Ernest Frederick Roots was born in Salmon Arm, B.C., on July 5, 1923, the second of Ernest and Margaret Roots’s three children. The family lived there until young Fred, as he was known, was a toddler, when his father, who worked for the Canadian Pacific Railway, was appointed chief engineer of the Banff Springs Hotel.

The family loved living in the Rockies, spending time skiing, hiking and rock climbing. But tragedy struck when the little boy was eight, for his father contracted typhoid and died, leaving his mother to raise the children on her own. Fiercely independent and a woman ahead of her time, she instilled in them the kind of strength that made them practical and fearless. Once they all left home, she got a job with Procter and Gamble, travelling throughout Southeast Asia to promote the benefits of contraception.

In high school, Fred got a job as an assistant meteorological observer for Banff National Park. No matter the season, he would climb to a remote station at the summit of one of the park’s mountains to change the charts and measure the flow of water.

The experience helped form his passion for the land and its history, and was good training for what was to come.

He completed his final years of high school at what was then called Vancouver Technical College. He went on to do both his undergraduate and master’s degrees in science at the University of British Columbia.

From UBC, he moved on to Princeton University, where he completed a PhD in geology; part of his fieldwork was surveying more than 18,000 square kilometres of previously unmapped terrain in northern B.C. for the Geological Survey of Canada. While doing this, he uncovered fossils that helped explain the geologic structure of the mountain ranges in the area; one of the fossils, which dates back about 575 million years, now carries his name, Protophoreta Rootsi.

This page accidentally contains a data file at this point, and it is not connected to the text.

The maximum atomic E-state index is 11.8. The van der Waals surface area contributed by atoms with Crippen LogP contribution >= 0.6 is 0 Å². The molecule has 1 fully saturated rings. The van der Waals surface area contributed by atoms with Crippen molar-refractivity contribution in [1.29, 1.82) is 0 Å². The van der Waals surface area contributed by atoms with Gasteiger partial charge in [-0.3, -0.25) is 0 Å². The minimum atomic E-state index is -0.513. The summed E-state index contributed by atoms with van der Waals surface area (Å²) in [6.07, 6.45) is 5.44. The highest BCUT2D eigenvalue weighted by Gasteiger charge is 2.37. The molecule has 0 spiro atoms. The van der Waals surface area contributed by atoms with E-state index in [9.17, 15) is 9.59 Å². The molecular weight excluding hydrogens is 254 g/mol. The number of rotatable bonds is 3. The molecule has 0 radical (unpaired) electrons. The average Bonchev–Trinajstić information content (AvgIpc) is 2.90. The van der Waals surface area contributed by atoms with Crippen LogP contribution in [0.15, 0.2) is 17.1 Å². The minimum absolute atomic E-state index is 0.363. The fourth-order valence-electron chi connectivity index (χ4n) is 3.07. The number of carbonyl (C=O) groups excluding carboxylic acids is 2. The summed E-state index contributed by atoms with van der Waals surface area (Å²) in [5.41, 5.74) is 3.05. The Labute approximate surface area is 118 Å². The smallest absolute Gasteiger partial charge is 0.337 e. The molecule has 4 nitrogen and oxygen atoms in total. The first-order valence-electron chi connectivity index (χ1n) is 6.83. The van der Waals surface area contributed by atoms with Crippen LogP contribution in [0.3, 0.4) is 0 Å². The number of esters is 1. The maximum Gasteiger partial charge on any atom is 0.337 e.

In 1949, Dr. Roots was asked to be the lead geologist of the Norwegian-British-Swedish Antarctic Expedition. It marked the first time that an expedition was organized around an international team of scientists, which was tasked with finding out if climatic fluctuations previously observed in the Arctic were also occurring there.

The men were dropped off and for three years were left to their own devices. They measured and mapped, took photos and samples and wrote constantly in notebooks.

When one of the team members developed an infection after getting a rock chip in his eye, they followed instructions sent via Morse code to remove the eyeball, fashioning tools out of tin cans and anesthetizing the patient with copious amounts of whisky. Then, they all kept going.

“Fred was so matter of fact,” said Mr. Green of Students on Ice. “About the eyeball, he said it was a lot bigger than he thought it would be.”

During the expedition, Dr. Roots set out alone on a six-month dogsled journey – a record that still stands as the longest solo such journey in the world.

To his dying day, he wore a scuffed brown leather belt that had been fashioned from the harness of Rachel, the husky that had been his lead dog on the journey.

After the Antarctic expedition, his long and illustrious curriculum vitae includes participating in the first comprehensive geological study of the Queen Elizabeth Islands in the Canadian Arctic and leading Operation Stikine, a geological investigation of the northern Cordillera mountains.